Use of co-labelling to identify primary cilia HUVEC and HMEC-1 primary cilia identification using both axonemal marker arl13b (a, b) and acetylated \(\alpha\)-tubulin marker 611b (a′, b′, white arrows). (a″, b″) Co-localisation of both antibodies indicates presence of cilium. a-a′) HUVECs grown in high serum (20 % FBS) confluent. b, b″ HMEC-1s are grown in low serum (2 % FBS) then serum-starved (0 % FBS for 48 h)

Post-confluent conditions had no significant effect on HUVECs. Cilia incidence significantly increased in cobblestone-treated HMEC-1s compared to confluent HMEC-1s, for low and high serum conditions (Fig. 5 p < 0.001 and p < 0.001, respectively), whereas incidence only increased in serum-starved cultures that had been expanded in low serum (Fig. 5 p < 0.001). High serum cobblestone HMEC-1 cultures also had a significantly greater incidence than the corresponding low serum condition (Fig. 5 p < 0.001). HMEC-1s showed a trend of greater cilia incidence compared with HUVECs, with significant differences observed in high serum cobblestone-treated populations (Fig. 5 p < 0.001). Three-way interaction between cell type, serum level and post-confluent condition was not significant, and this model did not improve the model fit to the observed data, hence was discarded.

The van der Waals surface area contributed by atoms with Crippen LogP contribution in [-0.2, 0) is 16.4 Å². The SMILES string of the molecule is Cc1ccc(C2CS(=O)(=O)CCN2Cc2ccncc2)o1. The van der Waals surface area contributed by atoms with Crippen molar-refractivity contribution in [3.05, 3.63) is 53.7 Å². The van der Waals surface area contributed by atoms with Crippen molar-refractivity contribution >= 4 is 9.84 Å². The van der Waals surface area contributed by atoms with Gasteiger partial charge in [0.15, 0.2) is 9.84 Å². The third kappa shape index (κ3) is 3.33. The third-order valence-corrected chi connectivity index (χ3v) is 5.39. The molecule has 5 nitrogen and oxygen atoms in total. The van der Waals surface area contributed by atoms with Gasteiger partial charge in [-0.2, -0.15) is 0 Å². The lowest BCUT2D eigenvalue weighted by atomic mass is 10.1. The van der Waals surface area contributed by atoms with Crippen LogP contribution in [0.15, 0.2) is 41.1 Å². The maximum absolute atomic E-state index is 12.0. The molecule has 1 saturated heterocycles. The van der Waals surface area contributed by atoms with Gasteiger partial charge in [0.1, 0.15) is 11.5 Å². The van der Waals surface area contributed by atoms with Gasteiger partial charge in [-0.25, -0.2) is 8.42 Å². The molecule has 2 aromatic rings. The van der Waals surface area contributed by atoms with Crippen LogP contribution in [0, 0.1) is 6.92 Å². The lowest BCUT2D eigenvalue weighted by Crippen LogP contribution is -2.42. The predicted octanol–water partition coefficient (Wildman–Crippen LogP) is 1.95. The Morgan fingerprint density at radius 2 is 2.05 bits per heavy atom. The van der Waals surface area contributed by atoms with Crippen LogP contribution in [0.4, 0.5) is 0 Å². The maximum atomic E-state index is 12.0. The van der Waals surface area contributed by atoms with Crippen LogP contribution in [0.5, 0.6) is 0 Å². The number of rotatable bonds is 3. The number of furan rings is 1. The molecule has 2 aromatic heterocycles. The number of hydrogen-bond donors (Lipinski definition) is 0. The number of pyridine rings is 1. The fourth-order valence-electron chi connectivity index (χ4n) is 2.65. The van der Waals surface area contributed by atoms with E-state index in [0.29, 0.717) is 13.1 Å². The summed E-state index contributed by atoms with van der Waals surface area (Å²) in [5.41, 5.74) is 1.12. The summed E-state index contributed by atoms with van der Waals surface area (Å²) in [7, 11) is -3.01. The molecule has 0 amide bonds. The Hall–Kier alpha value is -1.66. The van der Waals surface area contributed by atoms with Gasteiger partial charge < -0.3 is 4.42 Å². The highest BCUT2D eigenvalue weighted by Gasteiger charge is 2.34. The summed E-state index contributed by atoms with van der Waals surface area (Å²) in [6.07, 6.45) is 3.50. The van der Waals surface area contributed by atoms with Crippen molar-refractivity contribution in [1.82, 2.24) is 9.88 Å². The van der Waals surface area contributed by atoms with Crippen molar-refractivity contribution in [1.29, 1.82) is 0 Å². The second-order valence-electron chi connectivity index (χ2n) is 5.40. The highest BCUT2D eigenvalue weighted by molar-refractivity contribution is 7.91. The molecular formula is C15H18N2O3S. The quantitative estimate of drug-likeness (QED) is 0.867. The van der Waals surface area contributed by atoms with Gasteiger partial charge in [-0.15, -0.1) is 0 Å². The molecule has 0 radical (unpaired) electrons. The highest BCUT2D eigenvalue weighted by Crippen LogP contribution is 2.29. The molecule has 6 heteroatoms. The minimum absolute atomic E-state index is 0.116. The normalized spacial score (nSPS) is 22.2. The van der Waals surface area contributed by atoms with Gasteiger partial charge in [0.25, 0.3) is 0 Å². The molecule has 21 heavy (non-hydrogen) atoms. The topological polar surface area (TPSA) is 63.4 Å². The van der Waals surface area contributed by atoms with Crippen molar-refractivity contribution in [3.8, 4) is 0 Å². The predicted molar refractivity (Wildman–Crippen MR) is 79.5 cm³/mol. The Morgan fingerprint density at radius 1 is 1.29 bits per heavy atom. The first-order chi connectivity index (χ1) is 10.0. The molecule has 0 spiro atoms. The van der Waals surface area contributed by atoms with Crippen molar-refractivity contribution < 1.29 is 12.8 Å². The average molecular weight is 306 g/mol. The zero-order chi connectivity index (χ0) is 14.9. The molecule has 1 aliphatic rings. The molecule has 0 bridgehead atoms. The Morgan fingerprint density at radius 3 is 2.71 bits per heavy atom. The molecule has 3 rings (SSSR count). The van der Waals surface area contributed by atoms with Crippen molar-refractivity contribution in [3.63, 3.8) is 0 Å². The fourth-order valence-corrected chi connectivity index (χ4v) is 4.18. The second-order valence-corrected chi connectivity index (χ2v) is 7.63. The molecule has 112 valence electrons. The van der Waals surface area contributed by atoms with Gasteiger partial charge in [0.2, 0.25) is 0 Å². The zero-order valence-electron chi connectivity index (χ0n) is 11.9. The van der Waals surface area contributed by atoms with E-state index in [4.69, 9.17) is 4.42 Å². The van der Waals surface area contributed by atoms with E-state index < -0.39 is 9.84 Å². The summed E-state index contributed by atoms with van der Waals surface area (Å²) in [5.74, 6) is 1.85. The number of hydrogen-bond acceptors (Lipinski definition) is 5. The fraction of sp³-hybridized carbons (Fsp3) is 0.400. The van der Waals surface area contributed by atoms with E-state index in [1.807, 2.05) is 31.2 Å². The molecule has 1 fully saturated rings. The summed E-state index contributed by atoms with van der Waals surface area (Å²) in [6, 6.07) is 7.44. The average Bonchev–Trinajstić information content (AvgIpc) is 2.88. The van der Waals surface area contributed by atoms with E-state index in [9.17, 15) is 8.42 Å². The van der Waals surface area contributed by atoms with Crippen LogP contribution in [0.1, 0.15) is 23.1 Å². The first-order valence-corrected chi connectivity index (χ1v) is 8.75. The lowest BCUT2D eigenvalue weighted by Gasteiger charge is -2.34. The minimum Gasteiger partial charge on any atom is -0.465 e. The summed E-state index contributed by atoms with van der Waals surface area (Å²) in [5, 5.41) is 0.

Fig. 5
figure 5

Cilia incidence in HUVEC and HMEC-1. Low serum (2 % FBS) HUVECs did not express any cilia, whereas high serum (20 % FBS) HUVECs expressed cilia in all assessed conditions. High serum (20 % FBS) HUVECs had significantly lower cilia incidence than high serum (10 % FBS) HMEC-1s, in cobblestone population (p < 0.001). Cobblestone HMEC-1 cultures in low serum (2 % FBS) had significantly lower cilia incidence than high serum (10 % FBS) HMEC-1s (p < 0.001). Cilia incidence in high serum (20 % FBS) HUVECs is not significantly different in either confluent, serum-starved or cobblestone populations. Serum-starved and cobblestone low serum (2 % FBS) HMEC-1s have significantly higher cilia incidence than confluent low serum (2 % FBS) HMEC-1s (p < 0.001, for both). Cobblestone high serum HMEC-1s have significantly higher cilia incidence than confluent high serum HMEC-1s (p < 0.001). Boxplots the median with upper and lower quartiles, all data points have been plotted. Black dotted lines the predicted data point for that culture condition using the two-way interaction model. ***p < 0.001